Recent work has focussed upon using satellite image data to create a single scene forest health map over the Green Hills pine plantation in southern New South Wales...

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New Australian forest LiDAR wiki
(airborne remote sensing: s
ubproject 1.1.3)

Land managers will be able to learn more about LiDAR, find data suppliers and current users of the technology, and explore sample datasets with the new Australian forest LiDAR wiki that has been developed by sub-project 1.1.3. 'Australian Forest LiDAR’ is scheduled to go live on the CRC for Forestry website this summer and has been constructed using the same wiki technology as that used by the wikipedia website. This means that the site can be maintained by the people who use it and it can easily be extended past the life of our project.

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Project 1.2: Managing and sustaining
Sustaining site resources (subproject 1.2.1)

With increased concern about drying of the Australian climate and the potential for plantation expansion to affect groundwater resources and stream flows, focus is upon the water use efficiency of plantations.Scientists in subproject 1.2.1  are drawing upon work conducted over the past 13 years, spanning three consecutive CRCs (Temperate Hardwood Forestry, Sustainable Production Forestry, Forestry), to examine water use efficiency in plantations in Tasmania and Western Australia.

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Forest health (subproject 1.2.2)

Insect defoliation has the potential to reduce tree growth but its effects are often difficult to quantify experimentally. How confident can we be that plants respond similarly to artificial and insect defoliation? To help answer this question, CRC for Forestry PhD student Audrey Quentin conducted a glasshouse experiment comparing the effects of artificial defoliation and defoliation by southern eucalyptus leaf beetle on Tasmanian blue gum...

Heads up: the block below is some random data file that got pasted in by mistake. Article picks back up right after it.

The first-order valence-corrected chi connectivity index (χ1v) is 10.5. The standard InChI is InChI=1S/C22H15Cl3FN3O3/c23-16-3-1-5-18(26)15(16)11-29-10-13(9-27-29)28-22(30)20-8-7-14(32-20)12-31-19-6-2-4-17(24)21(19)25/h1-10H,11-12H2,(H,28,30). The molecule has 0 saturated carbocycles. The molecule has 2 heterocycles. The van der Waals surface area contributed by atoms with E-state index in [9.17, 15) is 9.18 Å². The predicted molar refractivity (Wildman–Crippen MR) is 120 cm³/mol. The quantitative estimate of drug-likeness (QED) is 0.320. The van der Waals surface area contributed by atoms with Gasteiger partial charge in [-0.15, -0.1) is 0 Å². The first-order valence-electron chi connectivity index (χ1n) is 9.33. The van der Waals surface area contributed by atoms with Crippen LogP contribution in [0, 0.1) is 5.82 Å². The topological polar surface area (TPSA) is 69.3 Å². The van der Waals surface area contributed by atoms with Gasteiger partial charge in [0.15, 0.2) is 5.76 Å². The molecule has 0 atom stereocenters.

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Project 1.3: Modelling and information integration

The impacts of weeds on forest productivity will be investigated with the establishment of paired plots in Tasmania and in the Green Triangle; and work is underway to identify weed communities in order to simplify the representation of weeds in models.

Project 1.3 also teamed up with Forestry Tasmania to examine processes controlling understorey water use in the Florentine Valley...

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Project 1.4: subtropical eucalypts

How do trees in the subtropics compare to those in temperate Australia? Project 1.4 measured daily patterns of water stress in young Eucalyptus pellita plantations in the Top End and found that after significant daytime stress during the dry seasons, trees recover to a stress free state overnight....

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Staff news

Belgian affiliate student Kim Calders visited scientists in Clayton, Victoria, and worked on leaf area analysis; Tammi Short joined subproject 1.2.1 (“sustaining site resources”); and Dr Karina Potter of CSIRO is launching a research project to address weed management issues for the Australian forestry sector.

The Monitor 5 is due May 2008. Please contact Maria Ottenschlaeger for more information.